The Bishops of England and Wales have announced that the current translation of the Roman Missal will be retained for use, in spite of Pope Francis’ motu proprio restoring responsibility for liturgical translations to local churches.

Magnum Principium amends canon 838 of the Code of Canon Law, giving back to bishops the responsibility for liturgical translations that they lost after the Second Vatican Council. But the Bishops' Conference of England and Wales said after their meeting in Leeds last week that they were "grateful" for guidance that they have received from the Congregation for Divine Worship that the motu proprio "concerns future liturgical translations and cannot be applied retroactively".


The bishops’ statement appears to put paid to hopes that the highly-praised 1998 translation of the Roman Missal that had been approved by 11 conferences of English-speaking bishops might be authorised for use in England and Wales. This translation was ultimately rejected by Rome for being insufficiently true to the Latin original.

Archbishop of Southwark Peter Smith, vice-president of the bishops' conference, said last week that the aim of Pope Francis from the start of his papacy has been to devolve power back to the bishops’ conferences from Rome. Magnum Principium was part of this process, but, Archbishop Smith explained, a lot of people had "taken it amiss" to mean that the bishops could go ahead and authorise their own translation as of now. This was not the case, he said.

Expert advisers at the bishops' meeting at Hinsley Hall in Leeds had indicated they could do nothing until there was a new editio typica, or standard Latin text. "I’m not sure I shall be around to see that," said Archbishop Smith.

Archbishop Smith said that "a lot of people were very upset" about the current translation of the Missal, but added, "I think most of us have got used to it – but even now, some of the collects, I had a look at it first, that phrase is in the wrong sequence in the sentence, and it would come across a lot better if you put that clause before another one. We can’t really do that."

He said the bishops' conference had received a lot of letters asking what they were going to do about the current translation in light of Magnum Principium. Some people, he said, will be "quite upset" that nothing can be done. He added that the cost of making alternative translations available was also an issue.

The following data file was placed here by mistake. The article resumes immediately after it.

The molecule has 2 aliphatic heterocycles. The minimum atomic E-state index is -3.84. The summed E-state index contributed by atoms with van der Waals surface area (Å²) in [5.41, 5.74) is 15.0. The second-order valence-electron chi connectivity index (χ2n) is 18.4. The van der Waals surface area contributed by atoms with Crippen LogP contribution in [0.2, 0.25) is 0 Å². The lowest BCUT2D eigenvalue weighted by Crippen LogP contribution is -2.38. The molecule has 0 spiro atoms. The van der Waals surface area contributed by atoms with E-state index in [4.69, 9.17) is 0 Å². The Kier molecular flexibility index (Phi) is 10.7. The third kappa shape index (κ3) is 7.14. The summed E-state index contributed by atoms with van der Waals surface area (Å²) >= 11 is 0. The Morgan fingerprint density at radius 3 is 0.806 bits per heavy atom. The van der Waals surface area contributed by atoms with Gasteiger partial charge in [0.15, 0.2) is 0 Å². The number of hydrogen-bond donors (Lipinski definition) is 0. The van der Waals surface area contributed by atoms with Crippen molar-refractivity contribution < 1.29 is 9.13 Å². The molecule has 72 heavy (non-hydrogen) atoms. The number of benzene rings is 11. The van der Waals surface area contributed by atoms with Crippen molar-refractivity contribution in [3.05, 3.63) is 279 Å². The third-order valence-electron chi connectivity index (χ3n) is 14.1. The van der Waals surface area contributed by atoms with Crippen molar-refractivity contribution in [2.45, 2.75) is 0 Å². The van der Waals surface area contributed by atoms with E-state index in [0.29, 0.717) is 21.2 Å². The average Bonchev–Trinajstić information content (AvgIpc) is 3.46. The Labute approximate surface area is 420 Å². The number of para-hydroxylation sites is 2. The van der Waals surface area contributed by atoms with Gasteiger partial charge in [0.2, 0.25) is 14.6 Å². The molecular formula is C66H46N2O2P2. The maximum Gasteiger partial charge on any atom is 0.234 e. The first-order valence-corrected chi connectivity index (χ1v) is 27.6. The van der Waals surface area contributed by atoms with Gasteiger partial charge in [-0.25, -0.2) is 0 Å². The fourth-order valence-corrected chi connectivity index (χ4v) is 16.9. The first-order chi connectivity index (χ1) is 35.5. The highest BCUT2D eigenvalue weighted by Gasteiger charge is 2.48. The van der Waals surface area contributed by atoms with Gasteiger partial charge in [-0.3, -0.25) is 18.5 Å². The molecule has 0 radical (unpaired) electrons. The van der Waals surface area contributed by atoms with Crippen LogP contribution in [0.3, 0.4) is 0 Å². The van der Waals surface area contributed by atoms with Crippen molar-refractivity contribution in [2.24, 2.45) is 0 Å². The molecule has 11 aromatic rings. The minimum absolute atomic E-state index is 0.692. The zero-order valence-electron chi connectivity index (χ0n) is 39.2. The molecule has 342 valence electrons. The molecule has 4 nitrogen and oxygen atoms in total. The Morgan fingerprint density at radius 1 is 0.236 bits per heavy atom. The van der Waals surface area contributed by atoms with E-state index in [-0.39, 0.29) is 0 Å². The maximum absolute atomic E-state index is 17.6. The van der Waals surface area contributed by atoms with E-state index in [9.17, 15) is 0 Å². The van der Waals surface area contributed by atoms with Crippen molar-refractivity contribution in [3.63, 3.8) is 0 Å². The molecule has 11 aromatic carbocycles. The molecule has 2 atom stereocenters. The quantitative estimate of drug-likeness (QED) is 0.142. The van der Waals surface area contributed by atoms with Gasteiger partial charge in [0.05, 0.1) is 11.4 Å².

"When you think how long it took for ICEL to get the more recent Missal published, and one of our difficulties being English is that there is no one English language and I think Rome doesn’t quite understand that. Australian English is not British English,” he said. “There [are] a lot of common features. American English is different. And New Zealand is a bit different again. So it’s a quite complex business really. I think what [Pope Francis] is saying is that for each country you can adapt in due time when new liturgical books are coming out. We can then as a bishops’ conference do something which is really fitting for England and Wales. But Rome will still have to confirm that we haven’t booted out some fundamental element of the faith or doctrine."

Father Christopher Thomas, general secretary of the bishops’ conference, said: "Magnum Principium was published on 3 September 2017 and it allows a greater freedom for bishops’ conferences to undertake the work of translating the liturgical texts. One of the most important things that needs to be clarified though is that the work of Magnum Principium is not suddenly a rupture in the work that has gone on before in terms of the translation of liturgical texts but is complementary to it. So rather than having an imposition, as it were, of textual information from the Vatican, we are able to dialogue with our translating community which is called ICEL, the International Committee on English in the Liturgy, regarding the texts as they go forward.

"And it’s the going forward bit which is important. The Congregation for the Discipline of the Sacraments and Divine Worship has actually clarified that there is no retroactive application of the motu proprio, so we can’t go back over texts that have been already translated. So we are looking forward at those liturgical books and those texts which need to be translated, going forward. So there have been a significant amount of information and correspondence received about the 1998 translation of the Missal. Unfortunately Magnum Principium does not allow us to go back to that translation of the Missal. We have the 2010 translation which is our standard edition now. We are looking forward to the translation of the new liturgical books as they become available. We are still working with Rome. Rome still has to give recognitio and confirmatio to the texts that we have proposed to them. They have to be translated faithfully and the bishops have very clearly stated their position in the resolution which you have before you."

In their own statement, the New Zealand bishops said last month: "Like many priests and parishioners, we share in the frustration concerning some aspects of the current translation of the Roman Missal and we reiterate our desire for beauty, comprehensibility and participation in and through the sacred liturgy. We will be working in collaboration with English-speaking bishops' conferences around the world, as we seek to explore prudently and patiently the possibility of an alternative translation of the Roman Missal and the review of other liturgical texts."

The Press Conference Audio of the November Meeting - Go to 9:55 for the Retroactive explanation